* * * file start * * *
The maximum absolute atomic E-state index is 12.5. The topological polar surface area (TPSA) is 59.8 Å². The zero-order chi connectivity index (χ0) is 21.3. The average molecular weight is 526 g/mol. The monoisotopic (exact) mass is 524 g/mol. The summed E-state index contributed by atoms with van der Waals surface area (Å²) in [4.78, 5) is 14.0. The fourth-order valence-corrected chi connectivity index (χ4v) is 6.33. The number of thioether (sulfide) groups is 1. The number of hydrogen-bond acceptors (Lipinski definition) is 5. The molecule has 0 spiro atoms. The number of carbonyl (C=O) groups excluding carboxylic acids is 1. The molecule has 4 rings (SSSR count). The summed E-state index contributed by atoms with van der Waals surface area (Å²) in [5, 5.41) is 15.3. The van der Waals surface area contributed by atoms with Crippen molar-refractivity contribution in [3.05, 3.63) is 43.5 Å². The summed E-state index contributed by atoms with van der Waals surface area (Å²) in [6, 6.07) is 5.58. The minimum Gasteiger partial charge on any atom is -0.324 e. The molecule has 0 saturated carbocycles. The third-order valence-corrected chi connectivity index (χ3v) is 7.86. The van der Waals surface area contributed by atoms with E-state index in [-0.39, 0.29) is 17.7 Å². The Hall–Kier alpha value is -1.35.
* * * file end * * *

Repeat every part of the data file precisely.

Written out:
The maximum absolute atomic E-state index is 12.5. The topological polar surface area (TPSA) is 59.8 Å². The zero-order chi connectivity index (χ0) is 21.3. The average molecular weight is 526 g/mol. The monoisotopic (exact) mass is 524 g/mol. The summed E-state index contributed by atoms with van der Waals surface area (Å²) in [4.78, 5) is 14.0. The fourth-order valence-corrected chi connectivity index (χ4v) is 6.33. The number of thioether (sulfide) groups is 1. The number of hydrogen-bond acceptors (Lipinski definition) is 5. The molecule has 0 spiro atoms. The number of carbonyl (C=O) groups excluding carboxylic acids is 1. The molecule has 4 rings (SSSR count). The summed E-state index contributed by atoms with van der Waals surface area (Å²) in [5, 5.41) is 15.3. The van der Waals surface area contributed by atoms with Crippen molar-refractivity contribution in [3.05, 3.63) is 43.5 Å². The summed E-state index contributed by atoms with van der Waals surface area (Å²) in [6, 6.07) is 5.58. The minimum Gasteiger partial charge on any atom is -0.324 e. The molecule has 0 saturated carbocycles. The third-order valence-corrected chi connectivity index (χ3v) is 7.86. The van der Waals surface area contributed by atoms with E-state index in [-0.39, 0.29) is 17.7 Å². The Hall–Kier alpha value is -1.35.